The Write Club – An Interview with Irvine Welsh (Penthouse)

(Originally appeared in the July/August 2013 issue of Penthouse Magazine)


Trainspotting, a gritty novel composed of a series of short stories about a group of heroin addicts and teh people populating their lives, introduced a generation of readers and film junkies to Mark Renton and his mates: Sick Boy, Spud, Begbie, and Tommy. Since then, it’s been adapted for the big screen by Danny Boyle (Slumdog Millionaire), and Welsh has written both a sequel, 2002’s Porno, and a prequel about Renton and Sick boy, 2012’s Skagboys. Welsh also has directed and produced films, deejayed at nightclubs, and written plays and screenplays. Oh, and published firve additional novels and four short-story collections.

Welsh’s latest film adaptation, Filth – based on his 1998 novel of the same name – will open in theaters in October; James McAvoy stars as a corrupt, bipolar, junkie cop. It’s a new direction for McAvoy, who’s best known for playing Professor Xavier in X-Men: Fist Class, Idi Amin’s doctor in The Last Kind of Scotland, and a faun in The Chronicles of Narnia: The Lion, the Witch and the Wardrobe.

Welsh grew up in Edinburgh, Scotland, although he and his wife currently live in Chicago. If you’d like to get to know him, follow his Twitter feed, @Welshirvine. He updates constantly, sometimes spouting off about footie (soccer), and usually drafting 140 characters of silly fun at least 20 times a day.

You’re a producer on Filth?

I think everyone was a producer on Filth. The production credits are as long as your arm. But I think it has to be like that for that kind of production. You’ve got so many people involved. It was shot in Scotland, Belgium, and Germany, and post-production was done in Sweden. There were so many different production companies involved in it; I think that’s what happens in independent moviemaking. Nobody is just going to write you one big check. The good thing about that is, we have more control with what we want to do. But it’s a big challenge to keep everyone enthusiastic, because it’s kind of a long process to come together with one vision of it.

How is the film version of Porno, the Trainspotting sequel, coming along?

We’re hoping to get the original cast [of Trainspotting], and there have been some meetings and discussions, and everyone seems to be on the same page. There’s been a realization that if we don’t do this in the next few years, then we won’t be able to do it at all. The age of the material and the age of the actors, it’s getting close to the last chance to do it. Everyone is keen – it’s just the question of are we really committed to put in the time. We’re getting to that point now.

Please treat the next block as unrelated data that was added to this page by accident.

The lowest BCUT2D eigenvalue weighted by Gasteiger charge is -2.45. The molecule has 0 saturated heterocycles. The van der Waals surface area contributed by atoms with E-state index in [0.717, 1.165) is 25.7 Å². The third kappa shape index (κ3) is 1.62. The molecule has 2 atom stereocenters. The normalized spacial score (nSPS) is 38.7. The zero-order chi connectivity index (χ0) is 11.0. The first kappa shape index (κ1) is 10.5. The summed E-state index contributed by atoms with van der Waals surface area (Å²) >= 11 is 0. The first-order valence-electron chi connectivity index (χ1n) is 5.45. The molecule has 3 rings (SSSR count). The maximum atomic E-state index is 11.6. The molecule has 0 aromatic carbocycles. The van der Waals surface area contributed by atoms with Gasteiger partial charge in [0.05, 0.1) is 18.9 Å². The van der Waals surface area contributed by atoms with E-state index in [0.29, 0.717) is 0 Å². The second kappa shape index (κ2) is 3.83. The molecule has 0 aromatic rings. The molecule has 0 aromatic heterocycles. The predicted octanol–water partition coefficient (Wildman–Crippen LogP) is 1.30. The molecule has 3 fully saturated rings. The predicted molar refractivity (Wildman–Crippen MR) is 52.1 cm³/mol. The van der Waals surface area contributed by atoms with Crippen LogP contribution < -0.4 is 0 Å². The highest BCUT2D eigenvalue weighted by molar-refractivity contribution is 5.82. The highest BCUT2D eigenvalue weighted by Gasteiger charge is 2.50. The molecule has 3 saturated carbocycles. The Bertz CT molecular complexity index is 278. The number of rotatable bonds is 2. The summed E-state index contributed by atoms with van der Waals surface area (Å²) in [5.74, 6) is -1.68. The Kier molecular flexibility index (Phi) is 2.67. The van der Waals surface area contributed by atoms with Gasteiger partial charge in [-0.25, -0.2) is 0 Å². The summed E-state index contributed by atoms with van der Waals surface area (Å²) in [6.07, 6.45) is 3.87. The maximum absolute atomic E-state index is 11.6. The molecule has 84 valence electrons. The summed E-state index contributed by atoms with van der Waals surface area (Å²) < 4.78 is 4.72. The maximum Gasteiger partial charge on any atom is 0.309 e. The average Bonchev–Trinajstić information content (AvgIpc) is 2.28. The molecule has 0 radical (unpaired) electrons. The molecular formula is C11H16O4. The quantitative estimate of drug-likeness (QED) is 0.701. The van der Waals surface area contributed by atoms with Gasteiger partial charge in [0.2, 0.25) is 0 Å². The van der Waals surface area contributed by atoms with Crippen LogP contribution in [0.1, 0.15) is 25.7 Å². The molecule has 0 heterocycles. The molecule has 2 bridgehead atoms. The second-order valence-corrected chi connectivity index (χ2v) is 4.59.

So you’re in do-or-die mode?

I’m more enthusiastic at the idea of doing it that the idea of not doing it. I mean, you don’t do something just for the sake of doing it, you have to get the script together and it has to be exciting. I just see so much potential in it. There is so much mileage in these characters, and I would be excited to see them come back. I think a lot of people will be as well. These characters are iconic, and the actors are very iconic in these roles.

When you were writing Trainspotting, did you think these characters would be so strong and compelling?

It’s kind of strange, because it was a pretty subversive book, and we’re in theĀ second decade now where they have become these iconic characters in literature and cinema. I never expected that Renton would become this sort of Holden Caulfield-type character, kind of rite-of-passage thing for young people getting into books and movies. It makes me more determined to look after them. I want something that’s going to do justice to them. But it kind of means a lot more to other people, to be honest, that it does to me. Because as a writer, once you write the book, it’s gone. The only things that bring it back are movies and stage plays. Otherwise, it means a lot to people who at a certain time in their life read it. If you’re a certain age and it excites you, it becomes your history and it becomes who you are.

What are you working on now?

I’ve been trying to do the screenplay for Glue, which is one of my books, and I’ve been doing the TV stuff and working with my TV partners on two different shows to try to get them off the ground. I’m also working on a couple of musicals, sort of a theater thing, a production of The Acid House [Welsh’s 1994 novel]. With these collaborative projects, they sometimes grow cold and then ignite again. It takes a long time to get to fruition in collaborative projects. It’s good to have a couple of books going, so when things cool off I can always go back to the books.

The last time I interviewed you, you were boxing in the mornings. Are you still boxing?

I don’t spar, because when you get into your fifties [Welsh is 55] your hand speed is just sort of slow and the other guys that are sparring are in their twenties; you’re going to get your face punched. And that’s not a good thing for a writer if you work with your head and need concentration and all that stuff. I do months of nothing but boxing circuit training, then I’ll do CrossFit stuff, then I’ll do running or weights. I have to get to the gym at least three times a week, usually five. When you sit at a desk all day you have to do something. And I like to party and socialize and go out for a drink. It keeps that at bay as well; if you have to go to the gym the next day, you kind of take it a bit easier on that side of things. It’s a good thing to have as a writer because so much of that is about sitting in a chair, and once you get bored with that you sit on the bar stool.

And you look sexy naked if you go to the gym all the time.

My wife is 22 years younger than me, so I’ve got to look reasonable with my clothes off.